Fairview, a Winebrennarian church in Lewis Township, between Coffee and Eel River, built in 1869 and dedicated as a Presbyterian church, which, at a later day, was transferred to the Winebrennarians. This house was built, largely, by the WOODROWS, soon after their locating on Eel River.

Liechty’s, a church of the Evangelical Association, in Harrison Township, so named from its location on the premises of John LIECHTY, a pioneer German, who was a member and supporter of the society. This house is said to have been built and dedicated in 1862.

Little Flock, a Primitive or Predestinarian Baptist church in Lewis Township, on the Thomas CRIST land, three-fourths of a mile west of the old J. T. LISTON crossing, the original log house built about 1850; the present frame house about twenty years ago.

Maple Grove, a Brethren church in Sugar Ridge Township, on the gravel road from the Old Feeder Dam north to Ashboro, on the MACE place, built in the years 1904-1905, and dedicated on the 25th day of June of the latter year, by Rev. D. D. CULLER, of Mt. Morris, Illinois. This is the only church building maintained by this denomination (usually known as the Tunkers or Dunkards) within the territory of Clay County. Rev. D. D. CULLER, who has won position and prominence in the ministerial circles and counsels of this church body, is the youngest son of farmer David CULLER, who lived many years and died at the family homestead at the Denmark crossing.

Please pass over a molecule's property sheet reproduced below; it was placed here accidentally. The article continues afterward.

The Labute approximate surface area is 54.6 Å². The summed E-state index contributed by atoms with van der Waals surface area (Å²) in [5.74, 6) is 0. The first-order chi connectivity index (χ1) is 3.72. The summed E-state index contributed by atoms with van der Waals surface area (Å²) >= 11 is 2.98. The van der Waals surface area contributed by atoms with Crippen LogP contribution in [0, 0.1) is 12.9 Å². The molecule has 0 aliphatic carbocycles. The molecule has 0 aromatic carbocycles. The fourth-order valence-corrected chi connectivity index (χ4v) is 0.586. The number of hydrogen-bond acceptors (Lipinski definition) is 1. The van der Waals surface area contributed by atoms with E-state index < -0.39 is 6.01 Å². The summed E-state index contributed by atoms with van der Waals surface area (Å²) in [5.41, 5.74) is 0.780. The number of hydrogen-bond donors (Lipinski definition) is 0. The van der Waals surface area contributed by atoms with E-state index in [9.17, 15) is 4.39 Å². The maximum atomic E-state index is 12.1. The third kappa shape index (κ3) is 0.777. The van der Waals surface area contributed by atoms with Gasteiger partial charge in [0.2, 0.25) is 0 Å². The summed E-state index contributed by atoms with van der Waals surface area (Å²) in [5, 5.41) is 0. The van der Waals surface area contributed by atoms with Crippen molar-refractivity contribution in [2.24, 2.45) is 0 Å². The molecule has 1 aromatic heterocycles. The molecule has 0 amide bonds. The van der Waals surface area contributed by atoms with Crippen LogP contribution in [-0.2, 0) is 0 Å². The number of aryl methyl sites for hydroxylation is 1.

Mt. Calvary, a M. E. church in Perry Township, near the VAN CLEVE place. The first church meetings were held in 1860 in the COBLE orchard west of Art. The present church building was started in 1860 four and one half miles northeast of Cory. The work was halted by the enlistment for the Civil War, but was resumed ten years later in 1870. The building was completed in 1880 and a church school was organized in 1887. The church was remodeled in 1939 and 1959 and became the United Methodist Church in 1968.